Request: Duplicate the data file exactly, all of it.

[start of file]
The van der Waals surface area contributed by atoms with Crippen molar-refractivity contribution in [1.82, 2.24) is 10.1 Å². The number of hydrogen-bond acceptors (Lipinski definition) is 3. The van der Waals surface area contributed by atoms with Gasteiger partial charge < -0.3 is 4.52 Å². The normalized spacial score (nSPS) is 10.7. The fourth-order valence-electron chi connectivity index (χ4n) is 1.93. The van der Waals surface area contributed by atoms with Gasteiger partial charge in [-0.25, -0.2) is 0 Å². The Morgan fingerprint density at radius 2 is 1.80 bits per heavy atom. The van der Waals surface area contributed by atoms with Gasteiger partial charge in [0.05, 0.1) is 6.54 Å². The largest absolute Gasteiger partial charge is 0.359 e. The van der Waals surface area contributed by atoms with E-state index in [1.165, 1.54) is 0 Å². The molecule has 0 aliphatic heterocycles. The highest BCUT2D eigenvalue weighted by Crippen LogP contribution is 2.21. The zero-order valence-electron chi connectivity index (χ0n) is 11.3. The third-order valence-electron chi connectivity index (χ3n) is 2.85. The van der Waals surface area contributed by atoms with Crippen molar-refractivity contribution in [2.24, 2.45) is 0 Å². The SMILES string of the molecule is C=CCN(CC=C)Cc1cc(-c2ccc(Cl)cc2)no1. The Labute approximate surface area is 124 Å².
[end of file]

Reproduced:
The van der Waals surface area contributed by atoms with Crippen molar-refractivity contribution in [1.82, 2.24) is 10.1 Å². The number of hydrogen-bond acceptors (Lipinski definition) is 3. The van der Waals surface area contributed by atoms with Gasteiger partial charge < -0.3 is 4.52 Å². The normalized spacial score (nSPS) is 10.7. The fourth-order valence-electron chi connectivity index (χ4n) is 1.93. The van der Waals surface area contributed by atoms with Gasteiger partial charge in [-0.25, -0.2) is 0 Å². The Morgan fingerprint density at radius 2 is 1.80 bits per heavy atom. The van der Waals surface area contributed by atoms with Gasteiger partial charge in [0.05, 0.1) is 6.54 Å². The largest absolute Gasteiger partial charge is 0.359 e. The van der Waals surface area contributed by atoms with E-state index in [1.165, 1.54) is 0 Å². The molecule has 0 aliphatic heterocycles. The highest BCUT2D eigenvalue weighted by Crippen LogP contribution is 2.21. The zero-order valence-electron chi connectivity index (χ0n) is 11.3. The third-order valence-electron chi connectivity index (χ3n) is 2.85. The van der Waals surface area contributed by atoms with Crippen molar-refractivity contribution in [2.24, 2.45) is 0 Å². The SMILES string of the molecule is C=CCN(CC=C)Cc1cc(-c2ccc(Cl)cc2)no1. The Labute approximate surface area is 124 Å².